Tuesday, July 13, 2010

Benchmark Day

Workout of the Day

AM – WOD 1:

Run 5K for time

PM – WOD 2:


30 clean and jerks for time (135 #)

After a hell of a weekend in Lake Tahoe for my friend Dustin’s bachelor party (during which I was the designated driver) I was ready to test myself today. It’s been awhile since I’ve done any benchmark WODs and I was kind of curious to see where I am.

The run was especially important to give my ankles one last test before the weekend. I actually don’t think I’ve ever timed myself on a 5K before, but I figured getting under 20 would be a good goal. Right away I was encouraged by how good my ankles felt. Really there was no major pain at all (so excited!!!). I did the first 400 meters in 1:24 and was hoping to hold that pace. Unfortunately this did not happen. By the end of the first 1600 I had already dropped to 1:30 and by 3200 I was holding steady around 1:33. By far the most difficult part was regulating my breath. I ran on a flat course and there was some cross wind at times, but my legs and back never really wore out. As I hit 4600 meters the clock read 17:36, meaning if I picked things up I could get finished under 19 minutes. It’s amazing how much extra you have left when you know you’re about to be finished. I opened up my stride and kicked the entire final 400, finishing in 18:59. Gotta feel good about that not having run much the past 5 months.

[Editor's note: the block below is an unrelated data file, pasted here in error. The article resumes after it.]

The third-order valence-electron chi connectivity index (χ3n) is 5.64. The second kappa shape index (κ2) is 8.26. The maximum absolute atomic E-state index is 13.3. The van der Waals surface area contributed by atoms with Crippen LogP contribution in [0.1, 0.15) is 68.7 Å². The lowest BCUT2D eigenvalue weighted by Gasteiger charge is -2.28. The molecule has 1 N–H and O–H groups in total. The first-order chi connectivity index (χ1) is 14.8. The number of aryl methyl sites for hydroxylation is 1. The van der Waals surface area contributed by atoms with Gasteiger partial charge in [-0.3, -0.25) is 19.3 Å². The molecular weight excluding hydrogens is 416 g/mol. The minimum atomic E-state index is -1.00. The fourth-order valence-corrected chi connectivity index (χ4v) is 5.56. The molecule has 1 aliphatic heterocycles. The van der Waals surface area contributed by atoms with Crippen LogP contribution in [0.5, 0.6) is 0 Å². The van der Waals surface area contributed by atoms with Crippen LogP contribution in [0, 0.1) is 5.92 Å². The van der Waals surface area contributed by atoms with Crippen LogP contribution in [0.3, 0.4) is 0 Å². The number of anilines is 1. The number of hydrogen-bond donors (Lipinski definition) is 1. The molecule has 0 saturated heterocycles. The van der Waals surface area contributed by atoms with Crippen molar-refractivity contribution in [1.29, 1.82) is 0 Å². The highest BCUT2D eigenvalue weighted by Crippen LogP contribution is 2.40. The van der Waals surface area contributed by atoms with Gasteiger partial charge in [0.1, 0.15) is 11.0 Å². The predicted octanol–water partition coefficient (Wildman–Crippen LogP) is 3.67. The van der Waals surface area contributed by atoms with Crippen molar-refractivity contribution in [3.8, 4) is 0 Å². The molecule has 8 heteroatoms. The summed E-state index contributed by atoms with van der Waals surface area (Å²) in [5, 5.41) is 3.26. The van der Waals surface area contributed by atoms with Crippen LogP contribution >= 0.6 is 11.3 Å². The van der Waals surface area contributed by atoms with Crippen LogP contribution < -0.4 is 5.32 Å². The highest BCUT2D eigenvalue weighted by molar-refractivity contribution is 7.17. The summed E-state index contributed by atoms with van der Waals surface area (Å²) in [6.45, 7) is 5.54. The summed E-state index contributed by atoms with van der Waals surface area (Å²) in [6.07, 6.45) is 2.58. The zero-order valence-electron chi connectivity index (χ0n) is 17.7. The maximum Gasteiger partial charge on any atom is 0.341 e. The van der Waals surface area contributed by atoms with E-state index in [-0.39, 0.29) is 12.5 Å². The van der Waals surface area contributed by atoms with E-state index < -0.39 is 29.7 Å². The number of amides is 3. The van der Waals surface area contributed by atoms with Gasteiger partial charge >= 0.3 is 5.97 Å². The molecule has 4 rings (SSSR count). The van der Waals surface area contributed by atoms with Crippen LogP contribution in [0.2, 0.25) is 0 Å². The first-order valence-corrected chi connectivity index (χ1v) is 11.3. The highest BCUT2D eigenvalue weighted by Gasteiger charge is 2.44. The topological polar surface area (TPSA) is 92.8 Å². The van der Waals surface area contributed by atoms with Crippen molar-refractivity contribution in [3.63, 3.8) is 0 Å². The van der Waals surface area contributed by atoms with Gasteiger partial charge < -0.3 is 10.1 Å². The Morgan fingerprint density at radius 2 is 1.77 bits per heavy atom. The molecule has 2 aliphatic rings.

This afternoon I took on Grace for only the second time in my life. I borrowed my boy John’s weights and headed over to a local park where there was a decent size dirt patch for me to use as a lifting platform. The original plan was to incorporate some rope climbing afterwards, but I couldn’t find a tree that would do the job. I started the clock and did 10 repetitions in the first 30 seconds. I dropped the bar, took a few breaths, then did 10 more. The second set was much more difficult but I the clock only read 1:06. From there I did 3 consecutive and the rest singles, stopping the clock at 1:50, :13 better than my previous best. Stoked.

Today has me feeling really confident about my level at the moment. Combined with the 225 lb snatch I did last Friday at CrossFit East Sac, I’m riding a series of PR’s that could not come at a better time. The next few days will be very light, possibly some rowing or swimming to stay loose but nothing too intense. Mostly just tying up loose ends for the big trip and screen-printing the next batch of Anywherefit t-shirts.

Below is a link to the pre-Games interview with me and 2 other competitors on the CrossFit Journal.